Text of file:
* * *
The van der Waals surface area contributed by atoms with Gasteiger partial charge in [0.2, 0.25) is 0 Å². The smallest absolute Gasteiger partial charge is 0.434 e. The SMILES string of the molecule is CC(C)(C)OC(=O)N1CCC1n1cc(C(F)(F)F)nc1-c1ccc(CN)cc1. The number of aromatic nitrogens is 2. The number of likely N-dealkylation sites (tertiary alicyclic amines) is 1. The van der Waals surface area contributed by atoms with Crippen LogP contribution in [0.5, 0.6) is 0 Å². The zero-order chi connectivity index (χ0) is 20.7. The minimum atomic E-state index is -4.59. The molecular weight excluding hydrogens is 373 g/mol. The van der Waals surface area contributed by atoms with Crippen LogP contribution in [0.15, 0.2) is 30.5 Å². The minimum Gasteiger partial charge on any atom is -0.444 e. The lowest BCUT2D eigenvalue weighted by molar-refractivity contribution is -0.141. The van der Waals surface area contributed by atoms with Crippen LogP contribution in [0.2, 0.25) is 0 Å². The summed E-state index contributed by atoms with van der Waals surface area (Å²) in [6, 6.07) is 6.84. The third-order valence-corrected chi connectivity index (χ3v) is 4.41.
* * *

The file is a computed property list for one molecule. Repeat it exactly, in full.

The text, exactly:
The van der Waals surface area contributed by atoms with Gasteiger partial charge in [0.2, 0.25) is 0 Å². The smallest absolute Gasteiger partial charge is 0.434 e. The SMILES string of the molecule is CC(C)(C)OC(=O)N1CCC1n1cc(C(F)(F)F)nc1-c1ccc(CN)cc1. The number of aromatic nitrogens is 2. The number of likely N-dealkylation sites (tertiary alicyclic amines) is 1. The van der Waals surface area contributed by atoms with Crippen LogP contribution in [0.5, 0.6) is 0 Å². The zero-order chi connectivity index (χ0) is 20.7. The minimum atomic E-state index is -4.59. The molecular weight excluding hydrogens is 373 g/mol. The van der Waals surface area contributed by atoms with Crippen LogP contribution in [0.15, 0.2) is 30.5 Å². The minimum Gasteiger partial charge on any atom is -0.444 e. The lowest BCUT2D eigenvalue weighted by molar-refractivity contribution is -0.141. The van der Waals surface area contributed by atoms with Crippen LogP contribution in [0.2, 0.25) is 0 Å². The summed E-state index contributed by atoms with van der Waals surface area (Å²) in [6, 6.07) is 6.84. The third-order valence-corrected chi connectivity index (χ3v) is 4.41.